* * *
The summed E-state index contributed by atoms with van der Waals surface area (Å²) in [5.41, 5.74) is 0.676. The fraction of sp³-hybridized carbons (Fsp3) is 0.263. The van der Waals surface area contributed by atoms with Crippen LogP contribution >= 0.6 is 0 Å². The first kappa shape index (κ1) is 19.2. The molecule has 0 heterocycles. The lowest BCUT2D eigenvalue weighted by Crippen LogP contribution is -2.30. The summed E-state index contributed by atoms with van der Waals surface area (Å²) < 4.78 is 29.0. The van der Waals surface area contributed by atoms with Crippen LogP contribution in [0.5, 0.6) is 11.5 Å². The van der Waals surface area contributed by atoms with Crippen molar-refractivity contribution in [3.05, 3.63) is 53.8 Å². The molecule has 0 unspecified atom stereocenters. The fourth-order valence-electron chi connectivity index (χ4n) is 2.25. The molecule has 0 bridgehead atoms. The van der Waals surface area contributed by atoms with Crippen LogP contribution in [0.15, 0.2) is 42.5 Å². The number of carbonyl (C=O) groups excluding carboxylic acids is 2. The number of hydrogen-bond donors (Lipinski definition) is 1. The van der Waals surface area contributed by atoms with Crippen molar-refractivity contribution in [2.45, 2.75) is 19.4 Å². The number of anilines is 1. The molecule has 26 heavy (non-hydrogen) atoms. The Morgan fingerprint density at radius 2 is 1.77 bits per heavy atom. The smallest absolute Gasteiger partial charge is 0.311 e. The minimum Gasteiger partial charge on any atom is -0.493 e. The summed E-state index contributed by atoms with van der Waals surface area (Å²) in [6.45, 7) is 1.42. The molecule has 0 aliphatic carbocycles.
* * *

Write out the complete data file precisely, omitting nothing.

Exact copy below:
The summed E-state index contributed by atoms with van der Waals surface area (Å²) in [5.41, 5.74) is 0.676. The fraction of sp³-hybridized carbons (Fsp3) is 0.263. The van der Waals surface area contributed by atoms with Crippen LogP contribution >= 0.6 is 0 Å². The first kappa shape index (κ1) is 19.2. The molecule has 0 heterocycles. The lowest BCUT2D eigenvalue weighted by Crippen LogP contribution is -2.30. The summed E-state index contributed by atoms with van der Waals surface area (Å²) < 4.78 is 29.0. The van der Waals surface area contributed by atoms with Crippen LogP contribution in [0.5, 0.6) is 11.5 Å². The van der Waals surface area contributed by atoms with Crippen molar-refractivity contribution in [3.05, 3.63) is 53.8 Å². The molecule has 0 unspecified atom stereocenters. The fourth-order valence-electron chi connectivity index (χ4n) is 2.25. The molecule has 0 bridgehead atoms. The van der Waals surface area contributed by atoms with Crippen LogP contribution in [0.15, 0.2) is 42.5 Å². The number of carbonyl (C=O) groups excluding carboxylic acids is 2. The number of hydrogen-bond donors (Lipinski definition) is 1. The van der Waals surface area contributed by atoms with Crippen molar-refractivity contribution in [2.45, 2.75) is 19.4 Å². The number of anilines is 1. The molecule has 26 heavy (non-hydrogen) atoms. The Morgan fingerprint density at radius 2 is 1.77 bits per heavy atom. The smallest absolute Gasteiger partial charge is 0.311 e. The minimum Gasteiger partial charge on any atom is -0.493 e. The summed E-state index contributed by atoms with van der Waals surface area (Å²) in [6.45, 7) is 1.42. The molecule has 0 aliphatic carbocycles.